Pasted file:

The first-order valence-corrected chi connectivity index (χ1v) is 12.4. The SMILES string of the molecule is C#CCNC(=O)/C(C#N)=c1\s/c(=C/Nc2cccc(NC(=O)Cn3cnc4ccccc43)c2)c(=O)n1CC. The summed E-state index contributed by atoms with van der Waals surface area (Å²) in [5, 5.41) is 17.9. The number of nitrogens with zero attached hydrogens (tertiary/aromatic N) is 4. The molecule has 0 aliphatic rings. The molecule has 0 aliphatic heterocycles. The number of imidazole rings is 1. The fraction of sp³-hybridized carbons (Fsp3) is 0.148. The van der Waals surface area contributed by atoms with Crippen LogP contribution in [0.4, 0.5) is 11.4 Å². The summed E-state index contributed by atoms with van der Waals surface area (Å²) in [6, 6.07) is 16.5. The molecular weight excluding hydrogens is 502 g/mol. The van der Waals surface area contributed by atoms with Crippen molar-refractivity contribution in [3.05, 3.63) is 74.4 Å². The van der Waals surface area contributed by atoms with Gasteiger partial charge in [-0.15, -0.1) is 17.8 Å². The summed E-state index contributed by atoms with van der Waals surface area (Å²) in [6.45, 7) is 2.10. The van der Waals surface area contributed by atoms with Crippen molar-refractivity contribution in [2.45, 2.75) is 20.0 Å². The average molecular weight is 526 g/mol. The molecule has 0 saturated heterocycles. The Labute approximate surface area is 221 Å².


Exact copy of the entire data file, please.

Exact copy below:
The first-order valence-corrected chi connectivity index (χ1v) is 12.4. The SMILES string of the molecule is C#CCNC(=O)/C(C#N)=c1\s/c(=C/Nc2cccc(NC(=O)Cn3cnc4ccccc43)c2)c(=O)n1CC. The summed E-state index contributed by atoms with van der Waals surface area (Å²) in [5, 5.41) is 17.9. The number of nitrogens with zero attached hydrogens (tertiary/aromatic N) is 4. The molecule has 0 aliphatic rings. The molecule has 0 aliphatic heterocycles. The number of imidazole rings is 1. The fraction of sp³-hybridized carbons (Fsp3) is 0.148. The van der Waals surface area contributed by atoms with Crippen LogP contribution in [0.4, 0.5) is 11.4 Å². The summed E-state index contributed by atoms with van der Waals surface area (Å²) in [6, 6.07) is 16.5. The molecular weight excluding hydrogens is 502 g/mol. The van der Waals surface area contributed by atoms with Crippen molar-refractivity contribution in [3.05, 3.63) is 74.4 Å². The van der Waals surface area contributed by atoms with Gasteiger partial charge in [-0.15, -0.1) is 17.8 Å². The summed E-state index contributed by atoms with van der Waals surface area (Å²) in [6.45, 7) is 2.10. The van der Waals surface area contributed by atoms with Crippen molar-refractivity contribution in [2.45, 2.75) is 20.0 Å². The average molecular weight is 526 g/mol. The molecule has 0 saturated heterocycles. The Labute approximate surface area is 221 Å².